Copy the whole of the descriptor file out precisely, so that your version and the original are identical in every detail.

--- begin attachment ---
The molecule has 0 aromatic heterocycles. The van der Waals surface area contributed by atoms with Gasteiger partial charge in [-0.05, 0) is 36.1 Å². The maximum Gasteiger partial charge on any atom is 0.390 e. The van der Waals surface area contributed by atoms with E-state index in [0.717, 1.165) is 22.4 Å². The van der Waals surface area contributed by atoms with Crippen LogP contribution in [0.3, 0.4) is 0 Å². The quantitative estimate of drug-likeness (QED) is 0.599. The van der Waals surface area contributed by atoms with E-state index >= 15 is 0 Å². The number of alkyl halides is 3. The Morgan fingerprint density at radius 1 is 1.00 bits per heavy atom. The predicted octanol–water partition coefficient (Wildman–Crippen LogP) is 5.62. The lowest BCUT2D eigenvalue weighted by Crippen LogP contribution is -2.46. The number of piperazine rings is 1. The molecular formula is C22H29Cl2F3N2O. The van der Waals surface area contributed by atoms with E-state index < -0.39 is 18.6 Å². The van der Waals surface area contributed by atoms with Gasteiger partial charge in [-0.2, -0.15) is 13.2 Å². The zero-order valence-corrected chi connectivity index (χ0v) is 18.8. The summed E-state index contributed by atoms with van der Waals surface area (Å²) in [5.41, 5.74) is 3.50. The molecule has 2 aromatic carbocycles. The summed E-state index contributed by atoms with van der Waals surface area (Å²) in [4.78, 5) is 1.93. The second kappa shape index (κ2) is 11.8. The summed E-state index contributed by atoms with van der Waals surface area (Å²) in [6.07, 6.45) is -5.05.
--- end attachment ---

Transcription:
The molecule has 0 aromatic heterocycles. The van der Waals surface area contributed by atoms with Gasteiger partial charge in [-0.05, 0) is 36.1 Å². The maximum Gasteiger partial charge on any atom is 0.390 e. The van der Waals surface area contributed by atoms with E-state index in [0.717, 1.165) is 22.4 Å². The van der Waals surface area contributed by atoms with Crippen LogP contribution in [0.3, 0.4) is 0 Å². The quantitative estimate of drug-likeness (QED) is 0.599. The van der Waals surface area contributed by atoms with E-state index >= 15 is 0 Å². The number of alkyl halides is 3. The Morgan fingerprint density at radius 1 is 1.00 bits per heavy atom. The predicted octanol–water partition coefficient (Wildman–Crippen LogP) is 5.62. The lowest BCUT2D eigenvalue weighted by Crippen LogP contribution is -2.46. The number of piperazine rings is 1. The molecular formula is C22H29Cl2F3N2O. The van der Waals surface area contributed by atoms with E-state index < -0.39 is 18.6 Å². The van der Waals surface area contributed by atoms with Gasteiger partial charge in [-0.2, -0.15) is 13.2 Å². The zero-order valence-corrected chi connectivity index (χ0v) is 18.8. The summed E-state index contributed by atoms with van der Waals surface area (Å²) in [5.41, 5.74) is 3.50. The molecule has 2 aromatic carbocycles. The summed E-state index contributed by atoms with van der Waals surface area (Å²) in [4.78, 5) is 1.93. The second kappa shape index (κ2) is 11.8. The summed E-state index contributed by atoms with van der Waals surface area (Å²) in [6.07, 6.45) is -5.05.